Should You Use Ice or Heat for Back Pain? - Brace Direct

Should You Use Ice or Heat for Back Pain?

Approximately 16 million Americans suffer from chronic back pain. This type of persistent pain will impact your physical and emotional well-being. Others suffer from acute back pain. If you're suffering from a condition causing either of these, you're probably searching for relief.

There are many treatments available, some more complicated than others. But ice or heat is a well-known traditional one that many people are familiar with.

Ice or heat for back pain is the most accessible treatment. It's simple and widely available. With that said, some people have questions about when ice or heat is appropriate to use. First, you'll need to decide if you can benefit from particular pain relief.

When You Can Benefit From Ice or Heat for Back Pain

Naturally, ice and heat are not the same things. Your ailment may benefit more from heat treatment than ice, and vice versa. Heat is a good choice for chronic pain, while ice is better for acute pain where you're trying to numb the area.

When to Apply Heat for Back Pain

man using hot water bottle on his back pain

Heat therapy is an excellent option for chronic back pain and can be used before exercise to help loosen up muscles. It's also more effective at treating muscle spasms than ice and helps with stiff joints.

Heat can relax muscles and promote blood circulation when applied to sore muscles. Some muscle soreness occurs because your body releases lactic acid during exercise. When heat assists in circulation, it helps your body move those toxins away and can help reduce pain.  

Chronic back pain can be the result of several diagnoses: 

  • Strain to muscles or ligaments
  • Injury
  • Osteoarthritis
  • Degenerative disk disease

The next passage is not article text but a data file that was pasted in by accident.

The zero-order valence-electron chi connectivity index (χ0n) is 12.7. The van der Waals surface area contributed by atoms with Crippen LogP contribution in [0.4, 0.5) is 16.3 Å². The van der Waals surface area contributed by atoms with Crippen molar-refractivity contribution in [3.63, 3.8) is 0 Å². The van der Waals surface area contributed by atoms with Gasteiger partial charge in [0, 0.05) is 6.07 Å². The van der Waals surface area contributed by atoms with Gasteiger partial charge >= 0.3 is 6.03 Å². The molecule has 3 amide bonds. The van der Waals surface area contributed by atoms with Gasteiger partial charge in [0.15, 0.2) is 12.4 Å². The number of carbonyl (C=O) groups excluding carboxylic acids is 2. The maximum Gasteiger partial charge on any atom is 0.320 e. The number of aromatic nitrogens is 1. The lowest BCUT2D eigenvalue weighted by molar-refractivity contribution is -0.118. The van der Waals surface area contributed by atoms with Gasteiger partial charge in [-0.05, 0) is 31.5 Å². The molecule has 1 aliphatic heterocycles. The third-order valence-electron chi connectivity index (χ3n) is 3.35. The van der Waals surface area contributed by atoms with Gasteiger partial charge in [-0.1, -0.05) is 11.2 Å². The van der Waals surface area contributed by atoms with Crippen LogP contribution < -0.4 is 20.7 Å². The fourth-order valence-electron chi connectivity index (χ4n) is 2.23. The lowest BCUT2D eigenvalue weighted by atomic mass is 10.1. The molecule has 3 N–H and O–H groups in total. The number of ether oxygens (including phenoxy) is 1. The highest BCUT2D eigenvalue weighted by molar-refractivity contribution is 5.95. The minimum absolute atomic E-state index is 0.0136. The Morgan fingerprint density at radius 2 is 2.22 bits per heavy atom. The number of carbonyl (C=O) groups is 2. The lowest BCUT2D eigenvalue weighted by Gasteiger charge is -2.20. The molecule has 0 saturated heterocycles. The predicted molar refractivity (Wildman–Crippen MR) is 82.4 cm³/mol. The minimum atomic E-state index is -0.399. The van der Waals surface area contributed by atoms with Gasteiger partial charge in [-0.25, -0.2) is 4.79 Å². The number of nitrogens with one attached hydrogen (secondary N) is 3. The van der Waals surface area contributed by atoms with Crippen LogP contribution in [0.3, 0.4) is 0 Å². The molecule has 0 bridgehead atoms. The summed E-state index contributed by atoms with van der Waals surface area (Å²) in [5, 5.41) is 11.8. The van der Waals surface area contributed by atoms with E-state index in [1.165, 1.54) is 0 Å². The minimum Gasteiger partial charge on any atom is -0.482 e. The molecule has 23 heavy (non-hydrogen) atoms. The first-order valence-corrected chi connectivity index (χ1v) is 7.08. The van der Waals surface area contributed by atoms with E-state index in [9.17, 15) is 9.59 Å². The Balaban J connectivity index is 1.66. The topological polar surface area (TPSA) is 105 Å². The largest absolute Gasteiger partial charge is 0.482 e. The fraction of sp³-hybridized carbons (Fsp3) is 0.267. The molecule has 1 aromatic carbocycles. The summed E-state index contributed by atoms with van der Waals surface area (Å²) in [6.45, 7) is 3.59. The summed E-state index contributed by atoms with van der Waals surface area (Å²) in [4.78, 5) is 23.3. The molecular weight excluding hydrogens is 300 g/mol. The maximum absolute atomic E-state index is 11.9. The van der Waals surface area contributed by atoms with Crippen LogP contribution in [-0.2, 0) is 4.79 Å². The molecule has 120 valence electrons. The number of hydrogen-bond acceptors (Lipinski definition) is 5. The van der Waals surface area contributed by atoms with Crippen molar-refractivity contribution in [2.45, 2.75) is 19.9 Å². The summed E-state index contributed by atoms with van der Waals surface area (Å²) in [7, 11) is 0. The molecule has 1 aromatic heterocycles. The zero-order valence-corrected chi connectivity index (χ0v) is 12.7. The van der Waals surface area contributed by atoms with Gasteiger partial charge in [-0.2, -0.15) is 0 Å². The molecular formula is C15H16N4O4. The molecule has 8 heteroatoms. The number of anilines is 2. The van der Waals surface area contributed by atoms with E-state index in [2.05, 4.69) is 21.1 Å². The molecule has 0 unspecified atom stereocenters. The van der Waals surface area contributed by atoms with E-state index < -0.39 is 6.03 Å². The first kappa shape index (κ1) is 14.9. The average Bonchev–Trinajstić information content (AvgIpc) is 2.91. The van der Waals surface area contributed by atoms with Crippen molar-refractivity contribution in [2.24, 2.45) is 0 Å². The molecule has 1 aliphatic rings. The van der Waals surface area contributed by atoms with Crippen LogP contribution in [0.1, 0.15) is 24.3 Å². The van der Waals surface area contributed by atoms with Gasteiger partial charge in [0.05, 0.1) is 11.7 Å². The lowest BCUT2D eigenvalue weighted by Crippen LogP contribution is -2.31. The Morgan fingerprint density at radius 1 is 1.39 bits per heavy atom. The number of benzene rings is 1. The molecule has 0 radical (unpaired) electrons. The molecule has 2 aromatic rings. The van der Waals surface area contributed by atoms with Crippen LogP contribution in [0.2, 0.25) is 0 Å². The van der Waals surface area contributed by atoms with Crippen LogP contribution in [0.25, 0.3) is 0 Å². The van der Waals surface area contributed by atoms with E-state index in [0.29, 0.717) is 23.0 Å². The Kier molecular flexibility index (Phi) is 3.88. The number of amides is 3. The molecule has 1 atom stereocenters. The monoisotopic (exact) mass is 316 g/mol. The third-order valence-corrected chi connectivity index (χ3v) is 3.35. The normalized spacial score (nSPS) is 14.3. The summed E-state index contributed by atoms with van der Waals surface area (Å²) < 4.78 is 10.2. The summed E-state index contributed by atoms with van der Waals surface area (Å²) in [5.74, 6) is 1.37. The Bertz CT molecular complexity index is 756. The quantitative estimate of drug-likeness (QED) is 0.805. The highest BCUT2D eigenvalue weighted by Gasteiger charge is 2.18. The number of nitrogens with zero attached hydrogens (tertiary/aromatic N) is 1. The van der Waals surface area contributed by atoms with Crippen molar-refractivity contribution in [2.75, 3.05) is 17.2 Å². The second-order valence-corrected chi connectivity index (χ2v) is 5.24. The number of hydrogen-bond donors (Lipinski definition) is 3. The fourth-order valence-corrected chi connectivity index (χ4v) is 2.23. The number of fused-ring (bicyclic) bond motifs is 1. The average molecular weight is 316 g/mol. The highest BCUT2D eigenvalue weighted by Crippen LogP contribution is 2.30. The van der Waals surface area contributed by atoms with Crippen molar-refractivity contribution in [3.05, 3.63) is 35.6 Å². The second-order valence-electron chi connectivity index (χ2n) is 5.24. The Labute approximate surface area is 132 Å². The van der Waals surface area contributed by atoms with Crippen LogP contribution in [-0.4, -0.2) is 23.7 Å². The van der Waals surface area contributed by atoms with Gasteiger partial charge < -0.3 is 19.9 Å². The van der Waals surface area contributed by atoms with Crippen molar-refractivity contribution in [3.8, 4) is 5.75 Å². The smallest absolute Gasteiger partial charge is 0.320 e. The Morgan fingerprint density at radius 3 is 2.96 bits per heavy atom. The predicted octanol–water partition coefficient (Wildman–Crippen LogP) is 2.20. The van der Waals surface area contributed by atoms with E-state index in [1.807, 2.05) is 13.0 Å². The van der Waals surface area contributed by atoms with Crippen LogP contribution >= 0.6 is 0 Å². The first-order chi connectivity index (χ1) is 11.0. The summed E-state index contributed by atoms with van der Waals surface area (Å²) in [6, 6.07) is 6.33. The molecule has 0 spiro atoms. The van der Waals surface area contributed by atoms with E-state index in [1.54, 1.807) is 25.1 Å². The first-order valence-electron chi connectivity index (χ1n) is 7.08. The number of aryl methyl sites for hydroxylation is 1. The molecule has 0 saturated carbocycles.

How to Apply Heat for Back Pain

You can apply heat to your back for pain management by using hot packs, a bath, a shower, or a heating pad. For 15 to 20 minutes at a time, apply heat. And then repeat later on as needed, alternating with ice when applicable.

You should use caution when applying an electric heating pad because burns can occur if the heating pad is left in contact with the skin for a prolonged period. Use the low or medium settings, and avoid high.

Some people help find it helpful to use a timer when utilizing an electric heating pad. The timer can remind them when to remove it or helpfully wake them up if they've fallen asleep while using it. Follow any instructions your heating pack may have come with to avoid injury.

When to Apply Ice for Back Pain

person using an ice pack on lower back pain

Ice for back pain can be instrumental when dealing with issues like inflammation or swelling. It's ideal for use after exercise when muscles may be sore. It can numb pain and reduce inflammation. 

If ice is used immediately following an injury, it can effectively combat the swelling of tissues in areas outside the injury site. When you stop that swelling ahead of time, you'll have less to look after later.

You can use ice on your back several times a day after injuring yourself for 72 hours. After that, your body may respond better to using heat instead.

Minimizing these symptoms can lead to a reduction in pain. You can use ice for back pain when suffering from: 

  • Swelling
  • Inflammation
  • Injury
  • After exercise

How to Apply Ice for Back Pain

You can use ice packs or a bag of frozen vegetables on the affected area for up to 20 minutes. Remember to wrap the pack with a thin towel or washcloth, so the ice isn't directly against your skin. Keeping ice directly against your skin can result in frostbite or skin irritation. 

Should You Alternate Ice or Heat for Back Pain?

woman runner stretching her back

Alternating ice or heat for back pain can be beneficial to your body. In the case of injury or soreness from exercise, you can apply ice for up to 20 minutes to reduce swelling. After 48 hours, you can alternate to heat and use that for further pain management. 

You can alternate on and off between ice or heat for back pain as is appropriate for your situation. Be careful not to use heat on the pain site for 48 hours after obtaining an injury because it may cause further inflammation and delay your recovery time.

When You Shouldn't Use Ice or Heat for Back Pain

Ice or heat shouldn't be used for back pain when you have open wounds, bleeding, or experiencing leaking fluids. You should see a medical professional to determine appropriate pain management for that situation. Applying either could result in further injury.